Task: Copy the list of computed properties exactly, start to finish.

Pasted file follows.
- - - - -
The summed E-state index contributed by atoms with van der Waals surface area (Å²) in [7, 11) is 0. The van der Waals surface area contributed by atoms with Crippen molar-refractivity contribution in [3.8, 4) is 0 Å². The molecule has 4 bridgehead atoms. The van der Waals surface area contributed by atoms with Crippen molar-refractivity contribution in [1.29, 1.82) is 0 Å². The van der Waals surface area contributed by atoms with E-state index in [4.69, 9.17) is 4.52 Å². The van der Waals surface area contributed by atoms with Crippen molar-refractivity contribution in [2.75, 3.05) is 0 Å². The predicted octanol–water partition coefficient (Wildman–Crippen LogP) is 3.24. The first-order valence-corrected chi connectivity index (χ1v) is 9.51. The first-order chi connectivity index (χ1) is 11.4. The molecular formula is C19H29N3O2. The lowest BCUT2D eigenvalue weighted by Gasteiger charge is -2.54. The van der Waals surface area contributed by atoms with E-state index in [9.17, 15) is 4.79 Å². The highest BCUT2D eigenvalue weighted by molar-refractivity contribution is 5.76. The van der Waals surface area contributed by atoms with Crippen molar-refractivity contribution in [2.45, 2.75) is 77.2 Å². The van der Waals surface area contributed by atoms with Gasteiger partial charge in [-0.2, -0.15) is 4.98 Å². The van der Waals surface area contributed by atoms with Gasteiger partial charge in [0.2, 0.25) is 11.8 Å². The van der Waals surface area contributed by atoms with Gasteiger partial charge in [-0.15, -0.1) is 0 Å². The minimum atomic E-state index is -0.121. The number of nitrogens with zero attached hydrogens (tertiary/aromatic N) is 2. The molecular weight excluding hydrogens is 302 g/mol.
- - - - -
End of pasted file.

The summed E-state index contributed by atoms with van der Waals surface area (Å²) in [7, 11) is 0. The van der Waals surface area contributed by atoms with Crippen molar-refractivity contribution in [3.8, 4) is 0 Å². The molecule has 4 bridgehead atoms. The van der Waals surface area contributed by atoms with Crippen molar-refractivity contribution in [1.29, 1.82) is 0 Å². The van der Waals surface area contributed by atoms with E-state index in [4.69, 9.17) is 4.52 Å². The van der Waals surface area contributed by atoms with Crippen molar-refractivity contribution in [2.75, 3.05) is 0 Å². The predicted octanol–water partition coefficient (Wildman–Crippen LogP) is 3.24. The first-order valence-corrected chi connectivity index (χ1v) is 9.51. The first-order chi connectivity index (χ1) is 11.4. The molecular formula is C19H29N3O2. The lowest BCUT2D eigenvalue weighted by Gasteiger charge is -2.54. The van der Waals surface area contributed by atoms with E-state index in [9.17, 15) is 4.79 Å². The highest BCUT2D eigenvalue weighted by molar-refractivity contribution is 5.76. The van der Waals surface area contributed by atoms with Crippen molar-refractivity contribution in [2.45, 2.75) is 77.2 Å². The van der Waals surface area contributed by atoms with Gasteiger partial charge in [-0.2, -0.15) is 4.98 Å². The van der Waals surface area contributed by atoms with Gasteiger partial charge in [0.2, 0.25) is 11.8 Å². The van der Waals surface area contributed by atoms with Gasteiger partial charge in [-0.15, -0.1) is 0 Å². The minimum atomic E-state index is -0.121. The number of nitrogens with zero attached hydrogens (tertiary/aromatic N) is 2. The molecular weight excluding hydrogens is 302 g/mol.